Stock Market

Apple’s Bitter Bite: Is the Tech Giant’s Slowing Growth a Cause for Concern?

The market has shown extreme volatility for months due to inflation and recession concerns. Thus, it’s only prudent for investors to look into resilient stocks during any economic situation. One of the stocks to buy and hold that show resilience is Apple (NASDAQ:AAPL) stock.

Although AAPL stock saw some volatility to kick off 2024 due to weak China sales and E.U. disappointments, analysts still see value in this tech giant. However, many investors are clearly pumping the brakes on this mega-cap stock, given its slowing growth rate, and its recent lack of momentum (relative to other “Magnificent 7” stocks).

Despite this, optimism remains due to Apple’s thriving services segment and recent product launches like the Vision Pro headset. Additionally, the company is shifting focus to artificial intelligence.

With that said, let’s dive into whether Apple’s recent performance renders the stock a sell, or if it’s one worth holding onto for the long-term.

Weak iPhone Sales in China

AAPL stock started 2024 off on the wrong foot, but investors remain cautiously optimistic about the stock. Apple has launched its long-awaited Vision Pro headset to mixed reviews, and its high-margin services segment is growing, though the overall trend is weak.

One of the reasons for this slowing growth trend is Apple’s performance in China.

China’s economic recovery post-pandemic affects Apple’s growth outlook. Citi analyst Atif Malik lowered Apple’s price target to $220, anticipating lower smartphone sales in China. He predicts a 21% decline in unit sales for the March quarter and flat total iPhone sales in 2024.

Counterpoint Research data revealed a 24% decline in iPhone sales in the first six weeks of 2024, resulting in a three-percentage-point loss in market share. Analyst Atif Malik expressed concern over Huawei’s resurgence, preferred by some Chinese consumers. Increased discounts on the iPhone 15 compared to last year’s series were noted, with AAPL stock expected to remain under pressure until the June Worldwide Developers Conference.

Other analysts, like those at Goldman Sachs (NYSE:GS), have adjusted their stance on Apple recently. Despite a slight uptick on Friday, Apple’s shares faced challenges, touching their lowest point since October and declining by nearly 9% over the past month. However, analysts like Dan Ives from Wedbush maintains a positive outlook (as he has for basically forever), setting a high price target of $250 for Apple.

There Are Better AI Bets

Apple’s integration of AI across its products like iPhone, iMac, and Siri signals its commitment to technological advancement. Additionally, the recent launch of Apple Vision Pro reinforces this dedication. CEO Tim Cook’s emphasis on AI’s potential underscores Apple’s significant investment in transformative technology.

Apple holds a distinct position in AI compared to leaders like Nvidia (NASDAQ:NVDA) and Microsoft (NASDAQ:MSFT). While it’s not an under-performer, Apple’s role in AI is less dominant. Amazon’s (NASDAQ:AMZN) AWS platform also contributes significantly to AI, unlike Apple.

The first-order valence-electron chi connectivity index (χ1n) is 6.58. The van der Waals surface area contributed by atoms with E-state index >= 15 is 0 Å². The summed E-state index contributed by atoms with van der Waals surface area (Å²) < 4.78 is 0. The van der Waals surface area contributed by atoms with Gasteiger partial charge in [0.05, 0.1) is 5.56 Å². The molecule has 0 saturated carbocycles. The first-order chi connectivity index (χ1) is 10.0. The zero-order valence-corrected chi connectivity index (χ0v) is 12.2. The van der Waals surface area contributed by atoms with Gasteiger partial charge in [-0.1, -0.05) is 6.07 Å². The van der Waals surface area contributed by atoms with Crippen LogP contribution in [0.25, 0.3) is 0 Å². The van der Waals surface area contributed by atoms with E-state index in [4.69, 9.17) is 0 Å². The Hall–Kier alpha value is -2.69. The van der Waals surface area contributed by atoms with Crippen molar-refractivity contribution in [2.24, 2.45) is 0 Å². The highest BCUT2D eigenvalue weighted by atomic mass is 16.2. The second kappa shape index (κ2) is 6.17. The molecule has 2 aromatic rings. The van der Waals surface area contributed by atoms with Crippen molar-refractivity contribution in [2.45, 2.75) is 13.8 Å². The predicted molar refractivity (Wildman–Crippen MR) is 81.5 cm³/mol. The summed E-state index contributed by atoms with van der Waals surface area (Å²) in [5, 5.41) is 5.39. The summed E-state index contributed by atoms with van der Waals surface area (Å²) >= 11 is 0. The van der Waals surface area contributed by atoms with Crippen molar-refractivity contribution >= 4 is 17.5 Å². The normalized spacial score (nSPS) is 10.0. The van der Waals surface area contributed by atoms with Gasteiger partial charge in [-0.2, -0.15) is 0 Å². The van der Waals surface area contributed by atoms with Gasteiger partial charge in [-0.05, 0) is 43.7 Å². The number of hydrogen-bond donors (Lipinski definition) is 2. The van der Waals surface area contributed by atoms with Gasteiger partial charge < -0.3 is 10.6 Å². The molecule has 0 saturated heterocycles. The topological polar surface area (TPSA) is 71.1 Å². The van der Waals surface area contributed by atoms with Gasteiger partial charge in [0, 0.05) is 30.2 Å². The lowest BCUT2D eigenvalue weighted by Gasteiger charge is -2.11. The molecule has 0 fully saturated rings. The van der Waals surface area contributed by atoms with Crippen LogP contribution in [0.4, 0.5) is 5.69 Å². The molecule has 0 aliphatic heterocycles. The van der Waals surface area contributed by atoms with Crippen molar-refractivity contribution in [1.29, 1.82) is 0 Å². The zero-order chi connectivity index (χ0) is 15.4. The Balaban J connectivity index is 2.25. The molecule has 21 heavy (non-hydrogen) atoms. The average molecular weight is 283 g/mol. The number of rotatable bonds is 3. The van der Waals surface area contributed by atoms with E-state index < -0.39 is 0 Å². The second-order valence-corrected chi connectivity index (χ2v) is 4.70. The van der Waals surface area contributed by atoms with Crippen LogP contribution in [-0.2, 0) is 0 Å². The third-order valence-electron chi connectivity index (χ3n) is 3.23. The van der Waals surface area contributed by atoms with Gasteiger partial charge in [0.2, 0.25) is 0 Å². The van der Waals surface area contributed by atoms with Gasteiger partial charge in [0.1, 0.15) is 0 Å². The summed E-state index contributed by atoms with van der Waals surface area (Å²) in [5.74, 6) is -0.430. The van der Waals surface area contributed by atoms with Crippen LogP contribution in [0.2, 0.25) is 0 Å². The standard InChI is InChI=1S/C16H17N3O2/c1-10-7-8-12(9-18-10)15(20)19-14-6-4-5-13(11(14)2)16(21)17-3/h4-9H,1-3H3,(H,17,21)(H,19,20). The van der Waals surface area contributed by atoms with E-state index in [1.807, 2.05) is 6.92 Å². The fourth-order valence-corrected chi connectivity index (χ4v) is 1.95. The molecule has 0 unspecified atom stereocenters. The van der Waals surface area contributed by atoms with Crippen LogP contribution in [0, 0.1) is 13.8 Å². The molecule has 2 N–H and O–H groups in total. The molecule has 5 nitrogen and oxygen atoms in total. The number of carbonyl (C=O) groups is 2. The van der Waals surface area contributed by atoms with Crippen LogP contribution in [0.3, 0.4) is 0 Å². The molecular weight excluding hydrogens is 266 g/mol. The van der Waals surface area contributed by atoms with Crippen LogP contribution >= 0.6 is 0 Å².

Alphabet (NASDAQ:GOOG) faces challenges in maintaining relevance despite efforts like “Gemini.” Currently, GOOG Stock trades at a discount due to concerns about its primary segment’s future. Apple’s valuation closely rivals Microsoft and Nvidia, showing more substantial AI growth potential.

Apple’s AI role is less pronounced than Nvidia’s and Microsoft’s peers. While Apple offers strengths like brand power, investors may find more AI-driven growth in other companies. However, Apple isn’t an “AI loser” but benefits from AI trends, albeit to a lesser extent than Microsoft.

I’d Call AAPL Stock a Hold

Apple has given up its crown as the world’s most valuable company to Microsoft, and with that, its allure among certain investors. While I’m not of the view that near-term momentum means much for those with an investing time horizon longer than five years, I do think it plays into the market’s overall narrative that Apple may underperform for some time. And until Apple shows reasonable top- and bottom-line growth, there’s a fundamental basis for this narrative.

That said, it’s also true that Apple’s world class brand value and consumer loyalty are second to none. I do think this company deserves a premium valuation, but I also think valuation concerns are warranted. Both can be true at the same time.

Thus, AAPL stock is a hold for me right now. Until something drastically changes to the upside or downside, this is a stock I think is too dangerous to short, and too dangerous to add to right now.

On the date of publication, Chris MacDonald did not have (either directly or indirectly) any positions in the securities mentioned in this article. The opinions expressed in this article are those of the writer, subject to the Publishing Guidelines.

Chris MacDonald’s love for investing led him to pursue an MBA in Finance and take on a number of management roles in corporate finance and venture capital over the past 15 years. His experience as a financial analyst in the past, coupled with his fervor for finding undervalued growth opportunities, contribute to his conservative, long-term investing perspective.

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